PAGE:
Dillon Transportation LLC, Ashland City TN, has petitioned the Federal Motor Carrier Safety Administration (FMCSA) for an exemption from certain provisions of the agency's hours-of-service (HOS) regulations. Dillon Transportation proposes that its team drivers be granted an exemption from the HOS rules pertaining to use of a sleeper berth (SB).
Dillon Transportation has requested that its team drivers be allowed to take the equivalent of 10 consecutive hours off duty by splitting sleeper berth time into two periods totaling 10 hours, provided neither of the two periods is less than three hours.
FMCSA requests public comment on Dillon Transportation’s application for exemption. Comments must be received on or before February 6 and can be submitted through the Federal eRulemaking Portal at www.regulations.gov. Comments also can be mailed to FMCSA through the Docket Management Facility, US Department of Transportation, 1200 New Jersey Avenue SE, West Building, Ground Floor, Room W12-140, Washington, DC 20590-0001.
Dillon identified some countermeasures it would take to maintain safe operations if the exemption is granted. The safeguards would include, but not be limited to:
Drive time would be reduced from 11 hours to 10 hours.
Team drivers would be limited to 10 hours of driving prior to completing their required 10 hours total sleeper berth time. Solo drivers will continue to operate under current HOS regulations.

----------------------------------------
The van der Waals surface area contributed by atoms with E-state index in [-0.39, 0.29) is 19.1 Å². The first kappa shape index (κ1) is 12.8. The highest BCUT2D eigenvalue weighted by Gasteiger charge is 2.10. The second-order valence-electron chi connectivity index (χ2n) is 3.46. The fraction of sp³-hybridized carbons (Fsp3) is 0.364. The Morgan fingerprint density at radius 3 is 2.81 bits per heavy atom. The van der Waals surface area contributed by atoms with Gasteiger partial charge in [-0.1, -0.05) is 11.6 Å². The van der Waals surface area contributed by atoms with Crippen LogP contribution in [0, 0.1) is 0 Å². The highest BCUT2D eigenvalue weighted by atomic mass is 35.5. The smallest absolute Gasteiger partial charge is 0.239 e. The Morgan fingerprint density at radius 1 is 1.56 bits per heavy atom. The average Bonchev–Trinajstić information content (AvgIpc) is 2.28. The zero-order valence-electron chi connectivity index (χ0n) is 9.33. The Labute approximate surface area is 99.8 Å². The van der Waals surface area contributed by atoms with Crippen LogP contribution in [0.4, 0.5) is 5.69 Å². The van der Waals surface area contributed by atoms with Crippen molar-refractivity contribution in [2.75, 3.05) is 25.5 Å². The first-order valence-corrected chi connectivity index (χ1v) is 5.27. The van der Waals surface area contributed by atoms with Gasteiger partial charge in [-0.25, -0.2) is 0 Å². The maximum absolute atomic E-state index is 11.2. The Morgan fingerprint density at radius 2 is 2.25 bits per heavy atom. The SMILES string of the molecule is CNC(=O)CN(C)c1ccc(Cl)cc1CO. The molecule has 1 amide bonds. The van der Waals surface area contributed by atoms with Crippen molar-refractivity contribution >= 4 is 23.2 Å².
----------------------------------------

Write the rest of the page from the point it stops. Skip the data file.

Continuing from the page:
Dillon trucks are equipped with Omnitracs communications and electronic logging. Their drivers will continue to utilize Omnitracs electronic communications and tracking to maintain HOS compliance. All of Dillon's tractors are equipped with speed limiters.
Dillon Transportation summed up its HOS exemption request by saying it believes that by allowing its team drivers to exercise flexibility in their sleeper berth requirements, they will experience better quality rest as a result of this exemption. To support its request for the exemption, Dillon cited the results of a recent study conducted by Gregory Belenky MD at the Sleep and Performance Research Center, which concluded that when consolidated nighttime sleep is not possible, split sleeper berth time is preferable to consolidated daytime sleep (www.fmcsa.dot.gov/facts-research/briefs/12-003-Split-Sleep).